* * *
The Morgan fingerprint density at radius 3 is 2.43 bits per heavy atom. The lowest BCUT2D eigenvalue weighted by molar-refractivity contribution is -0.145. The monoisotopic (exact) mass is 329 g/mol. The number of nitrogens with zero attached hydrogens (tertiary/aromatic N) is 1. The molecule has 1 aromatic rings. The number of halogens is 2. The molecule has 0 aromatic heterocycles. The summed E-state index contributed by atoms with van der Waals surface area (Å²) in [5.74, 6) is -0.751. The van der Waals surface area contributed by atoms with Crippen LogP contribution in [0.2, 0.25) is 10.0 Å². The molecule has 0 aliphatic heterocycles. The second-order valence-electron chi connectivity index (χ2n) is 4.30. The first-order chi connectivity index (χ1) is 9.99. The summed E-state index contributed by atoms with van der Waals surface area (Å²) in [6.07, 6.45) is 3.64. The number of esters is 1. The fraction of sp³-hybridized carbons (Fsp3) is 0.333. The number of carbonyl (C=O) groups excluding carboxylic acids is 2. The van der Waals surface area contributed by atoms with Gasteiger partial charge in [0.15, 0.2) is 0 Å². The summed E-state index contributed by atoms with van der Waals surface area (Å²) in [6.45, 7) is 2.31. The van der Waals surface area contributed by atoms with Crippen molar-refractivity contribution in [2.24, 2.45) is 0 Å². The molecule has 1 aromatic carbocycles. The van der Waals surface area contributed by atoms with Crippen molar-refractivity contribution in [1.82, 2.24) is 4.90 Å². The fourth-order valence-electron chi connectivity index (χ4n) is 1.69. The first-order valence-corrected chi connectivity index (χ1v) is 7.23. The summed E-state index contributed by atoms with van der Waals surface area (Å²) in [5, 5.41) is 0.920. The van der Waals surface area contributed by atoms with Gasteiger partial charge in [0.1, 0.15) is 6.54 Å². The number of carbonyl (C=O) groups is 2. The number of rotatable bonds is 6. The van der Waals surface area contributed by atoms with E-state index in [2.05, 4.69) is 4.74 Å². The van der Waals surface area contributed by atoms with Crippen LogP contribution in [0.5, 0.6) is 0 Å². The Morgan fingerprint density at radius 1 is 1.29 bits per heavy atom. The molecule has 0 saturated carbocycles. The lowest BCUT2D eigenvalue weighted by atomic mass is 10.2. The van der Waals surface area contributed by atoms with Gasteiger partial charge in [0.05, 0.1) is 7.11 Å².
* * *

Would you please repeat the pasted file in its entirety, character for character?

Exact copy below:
The Morgan fingerprint density at radius 3 is 2.43 bits per heavy atom. The lowest BCUT2D eigenvalue weighted by molar-refractivity contribution is -0.145. The monoisotopic (exact) mass is 329 g/mol. The number of nitrogens with zero attached hydrogens (tertiary/aromatic N) is 1. The molecule has 1 aromatic rings. The number of halogens is 2. The molecule has 0 aromatic heterocycles. The summed E-state index contributed by atoms with van der Waals surface area (Å²) in [5.74, 6) is -0.751. The van der Waals surface area contributed by atoms with Crippen LogP contribution in [0.2, 0.25) is 10.0 Å². The molecule has 0 aliphatic heterocycles. The second-order valence-electron chi connectivity index (χ2n) is 4.30. The first-order chi connectivity index (χ1) is 9.99. The summed E-state index contributed by atoms with van der Waals surface area (Å²) in [6.07, 6.45) is 3.64. The number of esters is 1. The fraction of sp³-hybridized carbons (Fsp3) is 0.333. The number of carbonyl (C=O) groups excluding carboxylic acids is 2. The van der Waals surface area contributed by atoms with Gasteiger partial charge in [0.15, 0.2) is 0 Å². The summed E-state index contributed by atoms with van der Waals surface area (Å²) in [6.45, 7) is 2.31. The van der Waals surface area contributed by atoms with Crippen molar-refractivity contribution in [2.24, 2.45) is 0 Å². The molecule has 1 aromatic carbocycles. The van der Waals surface area contributed by atoms with Crippen molar-refractivity contribution in [1.82, 2.24) is 4.90 Å². The fourth-order valence-electron chi connectivity index (χ4n) is 1.69. The first-order valence-corrected chi connectivity index (χ1v) is 7.23. The summed E-state index contributed by atoms with van der Waals surface area (Å²) in [5, 5.41) is 0.920. The van der Waals surface area contributed by atoms with Gasteiger partial charge in [0.1, 0.15) is 6.54 Å². The number of carbonyl (C=O) groups is 2. The number of rotatable bonds is 6. The van der Waals surface area contributed by atoms with E-state index in [2.05, 4.69) is 4.74 Å². The van der Waals surface area contributed by atoms with Crippen LogP contribution in [0.5, 0.6) is 0 Å². The Morgan fingerprint density at radius 1 is 1.29 bits per heavy atom. The molecule has 0 saturated carbocycles. The lowest BCUT2D eigenvalue weighted by atomic mass is 10.2. The van der Waals surface area contributed by atoms with Gasteiger partial charge in [0.05, 0.1) is 7.11 Å².